Small businesses could prove to be empowering and offer both financial and personal freedom provided they run with the right mindset. On the contrary, small business owners tend to make financial mistakes that lead them to their downfall. The key to any business success is avoiding such pitfalls. Here are a few mistakes small business owners make.
1. Making big purchases at the start of a business
Business owners would want the latest laptop at the office, trendy furniture, flashy websites, and the most talented staff members at the beginning of a business. Before making massive purchases at the beginning, you need to think carefully and ask yourself whether the investments will generate income in the short term.
Experts from this website specializing in finances would advise you to think thoroughly before making purchases since competitors might influence you to overload, and that will make your returns more complicated. At the start of the business, try joining a vast marketplace using a platform, and ensure that you keep track of real-time performance to grow faster.
Small business owners might decide to host luxurious parties, purchase frivolous electronics or arrange some team-building trips that offer little value to business growth. Try growing your business first, accumulate some disposable cash then organize all the fancy activities once the company is established.
2. Combining business and personal expenses
Most small business owners fail to keep account of their business transactions since they mix their personal and business expenses. This practice will make bookkeeping a tough exercise mainly when calculating tax. You will waste money and time sifting through receipts and bank statements as you struggle to identify business expenses.
You can always open a business account to minimize mixing your expenses provided that you have a tax file number and a valid ABN. Use the business account for making relevant transactions.
3. Failure to monitor the business credit score
You already know that the business has a credit score that happens to be different from your credit score. The credit score narrates your debt history, your debt utilization ratio, and repayment history. Your credit score continues growing as your business progresses, and it will be useful in the future when securing your business financing.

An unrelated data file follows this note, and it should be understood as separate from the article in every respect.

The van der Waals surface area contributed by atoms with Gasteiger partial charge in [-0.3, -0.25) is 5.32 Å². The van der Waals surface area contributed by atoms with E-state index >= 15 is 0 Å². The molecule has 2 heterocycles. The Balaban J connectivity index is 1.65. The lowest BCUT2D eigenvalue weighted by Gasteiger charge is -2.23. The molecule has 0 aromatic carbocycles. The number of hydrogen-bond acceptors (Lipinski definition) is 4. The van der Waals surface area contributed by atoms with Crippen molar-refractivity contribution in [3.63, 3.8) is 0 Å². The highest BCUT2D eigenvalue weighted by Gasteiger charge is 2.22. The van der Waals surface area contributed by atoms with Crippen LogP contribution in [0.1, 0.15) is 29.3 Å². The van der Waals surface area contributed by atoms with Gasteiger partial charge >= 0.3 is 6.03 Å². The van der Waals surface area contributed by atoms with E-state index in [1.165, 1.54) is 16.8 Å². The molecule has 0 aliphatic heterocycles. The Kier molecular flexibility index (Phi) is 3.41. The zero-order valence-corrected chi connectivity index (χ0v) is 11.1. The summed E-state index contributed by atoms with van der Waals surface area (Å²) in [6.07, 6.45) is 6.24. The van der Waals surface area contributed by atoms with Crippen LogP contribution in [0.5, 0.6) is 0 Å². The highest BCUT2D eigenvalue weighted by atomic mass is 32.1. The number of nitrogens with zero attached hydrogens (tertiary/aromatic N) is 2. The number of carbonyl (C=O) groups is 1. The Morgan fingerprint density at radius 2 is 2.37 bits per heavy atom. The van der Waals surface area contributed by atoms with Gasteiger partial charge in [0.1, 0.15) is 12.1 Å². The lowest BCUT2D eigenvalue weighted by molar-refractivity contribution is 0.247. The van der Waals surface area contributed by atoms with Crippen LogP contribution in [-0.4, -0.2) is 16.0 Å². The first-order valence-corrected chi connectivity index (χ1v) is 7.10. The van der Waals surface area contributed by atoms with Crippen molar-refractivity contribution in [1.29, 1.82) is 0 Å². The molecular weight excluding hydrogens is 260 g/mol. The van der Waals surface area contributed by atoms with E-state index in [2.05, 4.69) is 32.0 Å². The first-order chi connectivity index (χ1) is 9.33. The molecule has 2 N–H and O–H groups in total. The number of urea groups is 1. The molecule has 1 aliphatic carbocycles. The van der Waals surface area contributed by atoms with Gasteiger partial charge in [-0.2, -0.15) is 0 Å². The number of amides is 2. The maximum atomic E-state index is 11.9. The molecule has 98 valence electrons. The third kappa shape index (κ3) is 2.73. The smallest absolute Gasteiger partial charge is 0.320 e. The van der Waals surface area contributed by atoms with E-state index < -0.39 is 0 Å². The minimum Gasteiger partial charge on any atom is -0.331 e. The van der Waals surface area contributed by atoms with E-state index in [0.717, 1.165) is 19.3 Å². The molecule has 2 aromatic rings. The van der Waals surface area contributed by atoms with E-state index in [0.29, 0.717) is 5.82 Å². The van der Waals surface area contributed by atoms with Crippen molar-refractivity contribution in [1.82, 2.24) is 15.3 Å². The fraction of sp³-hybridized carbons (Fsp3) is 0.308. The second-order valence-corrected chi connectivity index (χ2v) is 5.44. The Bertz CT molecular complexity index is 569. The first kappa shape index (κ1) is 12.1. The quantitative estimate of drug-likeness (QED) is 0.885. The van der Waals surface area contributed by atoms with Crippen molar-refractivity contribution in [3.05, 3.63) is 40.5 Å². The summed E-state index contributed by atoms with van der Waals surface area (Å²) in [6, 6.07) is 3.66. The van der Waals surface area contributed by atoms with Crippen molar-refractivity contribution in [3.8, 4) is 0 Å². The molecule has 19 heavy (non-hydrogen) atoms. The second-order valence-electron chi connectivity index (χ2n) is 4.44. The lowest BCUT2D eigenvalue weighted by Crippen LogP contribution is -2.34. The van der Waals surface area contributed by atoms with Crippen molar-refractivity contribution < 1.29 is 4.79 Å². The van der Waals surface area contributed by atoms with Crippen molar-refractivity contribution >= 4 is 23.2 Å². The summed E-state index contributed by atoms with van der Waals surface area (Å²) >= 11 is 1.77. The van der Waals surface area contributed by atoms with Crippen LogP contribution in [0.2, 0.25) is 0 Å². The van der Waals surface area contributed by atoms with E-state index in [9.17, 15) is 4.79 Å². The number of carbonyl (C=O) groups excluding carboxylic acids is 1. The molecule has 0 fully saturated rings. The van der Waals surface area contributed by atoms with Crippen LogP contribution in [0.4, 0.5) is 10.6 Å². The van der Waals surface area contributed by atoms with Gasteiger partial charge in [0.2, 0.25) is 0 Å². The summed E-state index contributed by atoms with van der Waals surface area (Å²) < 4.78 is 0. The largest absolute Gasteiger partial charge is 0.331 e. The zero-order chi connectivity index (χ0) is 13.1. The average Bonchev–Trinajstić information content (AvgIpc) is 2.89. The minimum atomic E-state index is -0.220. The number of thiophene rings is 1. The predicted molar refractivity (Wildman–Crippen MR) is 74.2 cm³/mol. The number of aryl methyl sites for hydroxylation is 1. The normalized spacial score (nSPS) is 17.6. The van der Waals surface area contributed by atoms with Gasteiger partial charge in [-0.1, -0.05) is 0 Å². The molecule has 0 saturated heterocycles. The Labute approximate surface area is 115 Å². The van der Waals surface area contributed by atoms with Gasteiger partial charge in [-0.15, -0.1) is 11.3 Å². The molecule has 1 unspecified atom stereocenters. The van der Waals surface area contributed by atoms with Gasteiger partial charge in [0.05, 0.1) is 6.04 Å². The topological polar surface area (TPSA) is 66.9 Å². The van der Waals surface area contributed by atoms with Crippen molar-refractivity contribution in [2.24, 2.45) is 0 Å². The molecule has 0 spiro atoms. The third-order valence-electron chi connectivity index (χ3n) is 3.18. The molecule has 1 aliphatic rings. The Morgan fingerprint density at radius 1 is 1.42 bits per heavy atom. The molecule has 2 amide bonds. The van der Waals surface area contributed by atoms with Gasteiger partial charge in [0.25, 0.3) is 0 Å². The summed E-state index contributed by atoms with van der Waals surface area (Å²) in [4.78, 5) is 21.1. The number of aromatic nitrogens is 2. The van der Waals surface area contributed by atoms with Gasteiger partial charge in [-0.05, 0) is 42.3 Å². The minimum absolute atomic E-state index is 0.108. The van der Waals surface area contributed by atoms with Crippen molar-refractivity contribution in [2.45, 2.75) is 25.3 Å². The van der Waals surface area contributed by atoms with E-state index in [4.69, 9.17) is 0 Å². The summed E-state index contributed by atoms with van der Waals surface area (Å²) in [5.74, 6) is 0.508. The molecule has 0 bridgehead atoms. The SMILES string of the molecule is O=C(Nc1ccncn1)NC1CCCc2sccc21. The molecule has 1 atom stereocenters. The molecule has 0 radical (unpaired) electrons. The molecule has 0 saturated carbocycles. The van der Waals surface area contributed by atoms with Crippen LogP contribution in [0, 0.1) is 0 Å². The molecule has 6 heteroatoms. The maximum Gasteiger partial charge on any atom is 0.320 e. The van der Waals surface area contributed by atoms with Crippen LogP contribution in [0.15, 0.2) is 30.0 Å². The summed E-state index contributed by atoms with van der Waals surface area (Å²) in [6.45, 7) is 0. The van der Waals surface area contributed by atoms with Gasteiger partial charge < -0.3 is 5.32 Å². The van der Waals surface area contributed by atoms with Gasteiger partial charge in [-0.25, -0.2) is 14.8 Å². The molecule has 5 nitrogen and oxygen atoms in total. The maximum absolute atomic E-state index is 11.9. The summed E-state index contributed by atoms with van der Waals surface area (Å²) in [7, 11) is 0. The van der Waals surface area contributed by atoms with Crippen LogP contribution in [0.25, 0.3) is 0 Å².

Keep in mind that the score is a public record, and whenever credit providers realize that the rating is low, they might decline to offer you loans or might offer less favorable terms. Look into your credit card payment history and ensure all numbers tally; it could help boost your credit score.
4. Soft Hiring
Some businesses tend to hire staff members based on connections, and it ends up being catastrophic in the long run. Weak hiring might save you on recruitment time, but its essential to always consider the side effects. Any business requires a talented and skilled workforce that can propel the business forward and find the right people will take time and effort.
5. Failure to save for emergencies
All business owners need to save some money that they can use in case they encounter unexpected expenses. You can call it rainy-day savings account and always expect emergencies when running that business. Credit cards will be a short-term solution during this time and will create even more problems as time passes. It would be advisable to keep at least four months’ worth of expense in a contingency fund that you can use for personal and business expenses.
6. Early borrowing
Small business owners often get caught up in big dreams and end up borrowing too early. In most cases, they find it hard to repaying the loans since they fail to achieve their sales targets. You need to be realistic when making your sales projections and have a contingency plan in case matters go south. Avoid early borrowing when the business has just begun; this will help you in the long run.
7. Failure to have a business budget
Running a business without a budget will prove to be catastrophic since you lack a guide that helps you analyze what you can and cannot afford. You need to steer your business towards a profit, and you can only achieve that with an operational and marketing budget. A planned budget clarifies the map to business success and increases financial discipline in small enterprises.
8. Failure to plan for retirement
Most business owners are always under pressure to keep the business afloat, leading the team, and managing marketing. You might fail to consider some long-term realities such as planning for retirement, and this could be a disastrous mistake. Always remember to plan earlier in life so that you have peace of mind when you retire. You also need to have a succession plan at least five years before retirement in case you wish that the business continues after that.
Generally, all business owners learn from their mistakes, and as your business grows, you will either need to learn from your mistakes or the mistakes that others have made. Always keep these mistakes in mind and avoid making them as you strive on your way to success.